Molecular fossils provide insight into virus influence in evolution

However, viruses do not have fossils, and the scientist had to devise a new way to study their history.
By Ian Marsh | Mar 27, 2016
Scientists have detected that viruses trace back to over 30 million years ago. The viruses also called ERVs came almost the same time when mammals emerged on the earth. Scientists have also stated that the viruses invaded more than half of all the mammal species of that time. They had the ability to move from one species to another without rejection from the host.

The first thing that its versatility shows is that early mammalian genetic makeup was not as far from each other as thought before. Viruses are usually very specific to a host and a change in host usually means the end of that virus. The ERVs have also been able to exchange genetic material with other viruses making it evolve very quickly.

The genetic makeup of the ERVs is still present in modern viruses. Scientists discovered this by studying recent viruses and Strains from the ancient ancestor. However, viruses do not have fossils, and the scientist had to devise a new way to study their history. They did this by studying fossils of ancient mammals. From this, they could see traces of a change in genetic structure in areas viruses had attacked.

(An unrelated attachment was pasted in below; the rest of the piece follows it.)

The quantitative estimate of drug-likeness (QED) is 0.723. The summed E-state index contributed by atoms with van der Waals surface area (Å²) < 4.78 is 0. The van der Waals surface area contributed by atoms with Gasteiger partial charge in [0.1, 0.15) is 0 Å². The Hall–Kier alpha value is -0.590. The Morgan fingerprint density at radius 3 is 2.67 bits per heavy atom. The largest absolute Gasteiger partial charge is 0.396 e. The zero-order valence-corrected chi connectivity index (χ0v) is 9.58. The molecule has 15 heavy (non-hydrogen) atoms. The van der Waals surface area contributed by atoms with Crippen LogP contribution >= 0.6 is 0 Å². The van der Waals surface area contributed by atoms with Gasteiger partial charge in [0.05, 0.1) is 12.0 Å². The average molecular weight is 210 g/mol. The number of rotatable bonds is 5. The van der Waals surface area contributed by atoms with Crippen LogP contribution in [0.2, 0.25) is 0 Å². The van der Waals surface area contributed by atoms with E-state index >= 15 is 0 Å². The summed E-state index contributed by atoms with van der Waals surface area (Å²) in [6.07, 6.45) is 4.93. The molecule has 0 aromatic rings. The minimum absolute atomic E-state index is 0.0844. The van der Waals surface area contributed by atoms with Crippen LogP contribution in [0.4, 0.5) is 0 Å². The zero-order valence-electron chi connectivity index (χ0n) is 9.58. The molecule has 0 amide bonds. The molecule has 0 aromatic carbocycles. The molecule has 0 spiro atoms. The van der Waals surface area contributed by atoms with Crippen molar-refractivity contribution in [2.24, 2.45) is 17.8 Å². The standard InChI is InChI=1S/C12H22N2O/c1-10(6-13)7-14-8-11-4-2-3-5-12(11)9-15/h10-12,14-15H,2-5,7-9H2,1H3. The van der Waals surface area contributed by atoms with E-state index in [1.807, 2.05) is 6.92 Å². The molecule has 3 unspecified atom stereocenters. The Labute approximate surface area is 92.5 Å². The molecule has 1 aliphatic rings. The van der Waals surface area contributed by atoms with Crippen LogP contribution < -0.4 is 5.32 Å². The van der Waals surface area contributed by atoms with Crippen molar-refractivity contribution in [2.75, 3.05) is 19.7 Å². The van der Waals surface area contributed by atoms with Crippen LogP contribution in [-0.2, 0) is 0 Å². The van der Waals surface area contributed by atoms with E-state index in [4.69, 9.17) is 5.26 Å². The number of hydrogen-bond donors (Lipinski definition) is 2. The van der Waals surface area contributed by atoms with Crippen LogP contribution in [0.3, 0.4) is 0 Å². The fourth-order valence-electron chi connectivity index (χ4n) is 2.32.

The challenge will now be to use ancient viral sequences for looking back in time, which may prove insightful for predicting the long-term consequences of newly emerging viral infections," said geneticist William Diehl. By studying the evolution of viruses,' scientists can perhaps be prepared to deal with pestering resistant viruses like the HIV. Perhaps tackle it before it evolves and destroys it using its ancient weaknesses.


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